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    ABSTRACT: In 2 studies we evaluated the efficiency of training raters with a short version of the Aberdeen Report Judgment Scales (ARJS-STV-S) in assessing the truthfulness of transcribed accounts. Participants told both truthful and deceptive accounts of either illegal or immoral actions. In the truthful accounts, the participants described their own misdeeds honestly (true confessions). In the deceptive accounts, the participants also described their own misdeeds but attributed them to someone else (false accusations). In Study 1, guided (n = 32) and unguided (n = 32) raters evaluated 64 transcribed accounts (16 per rater). Only a few ARJS-STV-S criteria differed significantly between false and true accounts. In Study 2 (N = 29), guided raters evaluated the same transcripts using only the most promising criteria of Study 1. Judgments in Study 2 were less biased (in terms of signal detection theory), and the classification of deceptive accounts was significantly better compared with a no-guidance control group and the guided group of Study 1. A Brunswikian lens model analysis showed that with the smaller set of cues there is a better correspondence between the ecological validities and the subjective utilities, which may explain the higher accuracy rates. When the criteria have little or no diagnostic value, or when true and false stories are very similar, providing raters with a larger set of truth criteria does not increase accuracy but instead may bias raters toward making truth judgments. Practical implications for content-based training programs are outlined.
    The American Journal of Psychology 01/2014; 127(1):43-61.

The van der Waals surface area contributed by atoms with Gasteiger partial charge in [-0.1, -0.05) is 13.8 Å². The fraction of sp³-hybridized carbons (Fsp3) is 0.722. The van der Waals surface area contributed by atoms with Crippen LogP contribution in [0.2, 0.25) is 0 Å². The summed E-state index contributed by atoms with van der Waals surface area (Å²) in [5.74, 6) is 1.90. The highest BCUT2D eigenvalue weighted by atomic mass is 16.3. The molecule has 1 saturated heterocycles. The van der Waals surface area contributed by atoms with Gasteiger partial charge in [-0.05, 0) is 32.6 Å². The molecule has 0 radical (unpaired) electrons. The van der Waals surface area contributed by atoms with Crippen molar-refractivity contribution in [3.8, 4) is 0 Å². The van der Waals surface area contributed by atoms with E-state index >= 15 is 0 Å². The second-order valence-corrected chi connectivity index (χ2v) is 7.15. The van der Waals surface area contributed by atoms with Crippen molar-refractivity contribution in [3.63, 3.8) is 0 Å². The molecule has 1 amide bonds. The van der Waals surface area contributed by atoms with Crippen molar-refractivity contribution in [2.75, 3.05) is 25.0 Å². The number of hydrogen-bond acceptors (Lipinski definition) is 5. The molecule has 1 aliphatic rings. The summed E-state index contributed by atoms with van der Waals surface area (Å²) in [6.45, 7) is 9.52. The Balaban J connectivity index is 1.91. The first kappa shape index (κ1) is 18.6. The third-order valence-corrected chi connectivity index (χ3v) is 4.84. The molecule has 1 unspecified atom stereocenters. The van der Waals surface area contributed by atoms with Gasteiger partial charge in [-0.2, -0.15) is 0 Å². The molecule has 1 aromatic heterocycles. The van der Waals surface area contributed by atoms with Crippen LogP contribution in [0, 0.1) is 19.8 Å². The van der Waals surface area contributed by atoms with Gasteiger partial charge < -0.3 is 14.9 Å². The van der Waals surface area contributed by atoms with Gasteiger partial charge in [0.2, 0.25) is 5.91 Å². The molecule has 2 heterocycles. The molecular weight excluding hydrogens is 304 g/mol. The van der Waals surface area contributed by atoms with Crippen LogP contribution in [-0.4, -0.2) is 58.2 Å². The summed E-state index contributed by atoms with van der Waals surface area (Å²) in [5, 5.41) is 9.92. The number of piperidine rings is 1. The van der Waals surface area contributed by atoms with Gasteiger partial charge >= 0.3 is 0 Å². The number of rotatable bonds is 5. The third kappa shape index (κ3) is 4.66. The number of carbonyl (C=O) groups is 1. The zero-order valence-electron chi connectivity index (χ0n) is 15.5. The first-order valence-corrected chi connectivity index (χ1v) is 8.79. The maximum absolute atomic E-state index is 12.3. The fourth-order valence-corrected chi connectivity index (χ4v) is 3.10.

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    ABSTRACT: We tested the incremental validity of an ability measure of emotional intelligence (EI) in predicting academic achievement in undergraduate students, controlling for cognitive abilities and personality traits. Academic achievement has been conceptualized in terms of the number of exams, grade point average, and study time taken to prepare for each exam. Additionally, gender differences were taken into account in these relationships. Participants flled in the Mayer–Salovey–Caruso Emotional Intelligence Test (MSCEIT), the Raven’s Advanced Progressive Matrices, the reduced version of the Eysenck Personality Questionnaire, and academic achievement measures. Results showed that EI abilities were positively related to academic achievement indices, such as the number of exams and grade point average; total EI ability and the Perceiving branch were negatively associated with the study time spent preparing for exams. Furthermore, EI ability adds a percentage of incremental variance with respect to cognitive ability and personality variables in explaining scholastic success. The magnitude of the associations between EI abilities and academic achievement measures was generally higher for men than for women. Jointly considered, the present fndings support the incremental validity of the MSCEIT and provide positive indications of the importance of EI in students’ academic development. The helpfulness of EI training in the context of academic institutions is discussed.